CdP has now made it on to UK supermarket shelves, riding the crest of a wave of Brits’ preference for pale pink roses, but costs twice as much here as it does in France, thanks to the duty. The Wanderers enjoyed Laithwaite’s gorgeous golden-pink Domaine Les Gres(£10.99 or £9.89 if buying 12) but felt it was a bit pricey. At least both Sainsburys and Waitrose, whose own label CdP’s are decent value on promotion if also pricey otherwise at £8-9, have ramped up their range of pinks in light of sales of tens of million bottles every year and made some good finds elsewhere.
It’s not only in Provence where a preponderance of grenache makes for a great drop. Having established on a visit to Langedoc-Roussillon how good winemakers there are at blending this grape with syrah(viz. the excellent value L’Or du Sud by Foncalieu, £5.49 at Lidl), we ventured further north, enjoying a £6 Winemaker’s Selection Cotes de Rhone from Sainsburys, which also blends grenache with Syrah. Ditto an £8 Barrihuela Rioja Rosado – here the grenache is spelled garnacha – perhaps a little finer than the excellent value £4.99 Rioja rosado from Lidl.
Laithwaites’ Pillastro Rosato from Puglia presented the first challenge to our prejudiced palates, not only because it was a slightly suspect strawberry pink, but because the grape was primitivo, the progenitor of zinfandel. While not as sweet and nasty as the “blush” zinfandel we used to drink in California, the Pillastro was still too jammy for our taste, and a reminder that primitivo/zinfandel does have an inherent sweetness which is subsumed by the alcohol when it appears as a joyous red. Similarly, we love red pinot noir, but not the New World pink pinot noirs tasted from various sources – a bit sweet and a bit fizzy for our tastebuds.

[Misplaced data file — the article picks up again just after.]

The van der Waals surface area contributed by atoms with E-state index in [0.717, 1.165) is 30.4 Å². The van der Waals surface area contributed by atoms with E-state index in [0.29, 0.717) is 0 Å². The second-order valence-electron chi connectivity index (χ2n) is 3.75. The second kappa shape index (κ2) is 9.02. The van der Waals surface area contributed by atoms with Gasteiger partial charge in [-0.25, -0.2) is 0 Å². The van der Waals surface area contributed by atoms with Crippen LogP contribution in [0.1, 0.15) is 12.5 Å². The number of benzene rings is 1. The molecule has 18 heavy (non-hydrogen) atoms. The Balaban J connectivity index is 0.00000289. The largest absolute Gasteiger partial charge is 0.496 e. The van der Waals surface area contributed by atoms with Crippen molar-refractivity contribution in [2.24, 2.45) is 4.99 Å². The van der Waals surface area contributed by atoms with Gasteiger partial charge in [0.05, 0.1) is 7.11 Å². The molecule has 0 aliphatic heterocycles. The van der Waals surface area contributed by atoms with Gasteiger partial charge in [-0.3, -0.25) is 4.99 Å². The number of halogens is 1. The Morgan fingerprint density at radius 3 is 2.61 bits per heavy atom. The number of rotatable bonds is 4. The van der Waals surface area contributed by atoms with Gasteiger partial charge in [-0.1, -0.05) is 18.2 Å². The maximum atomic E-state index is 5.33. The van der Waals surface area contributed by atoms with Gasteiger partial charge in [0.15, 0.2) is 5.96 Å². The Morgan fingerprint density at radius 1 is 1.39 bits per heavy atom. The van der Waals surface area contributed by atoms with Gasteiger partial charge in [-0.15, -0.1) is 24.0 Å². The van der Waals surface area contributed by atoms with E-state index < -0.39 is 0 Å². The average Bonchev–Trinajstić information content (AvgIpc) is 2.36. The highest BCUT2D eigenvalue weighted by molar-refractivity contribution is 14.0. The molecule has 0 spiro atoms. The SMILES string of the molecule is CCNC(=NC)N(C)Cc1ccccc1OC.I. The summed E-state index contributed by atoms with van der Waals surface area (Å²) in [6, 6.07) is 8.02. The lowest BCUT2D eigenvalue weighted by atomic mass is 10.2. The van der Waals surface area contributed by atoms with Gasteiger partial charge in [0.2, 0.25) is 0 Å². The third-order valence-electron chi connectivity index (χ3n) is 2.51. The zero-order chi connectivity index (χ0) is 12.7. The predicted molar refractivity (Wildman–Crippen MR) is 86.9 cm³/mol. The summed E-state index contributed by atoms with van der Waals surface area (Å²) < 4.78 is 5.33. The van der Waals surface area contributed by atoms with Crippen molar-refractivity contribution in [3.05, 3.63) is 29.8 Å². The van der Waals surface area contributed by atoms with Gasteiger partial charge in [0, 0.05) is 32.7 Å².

Specially worth mentioning is a great rose from Greece we approached with anticipation, remembering a wonderful cheap as chips rose enjoyed with barbecued pork in a remote corner of Mykonos. Twin Sails, a Waitrose exclusive, is made from the xinomavro grape, another variety usually reserved for reds but this one performing perfectly as a fragrant pink with not a hint of unwanted sweetness. Fabulous value at an everyday price of £5.99, all you should really have to pay for a wine that looks and tastes like summer in a bottle.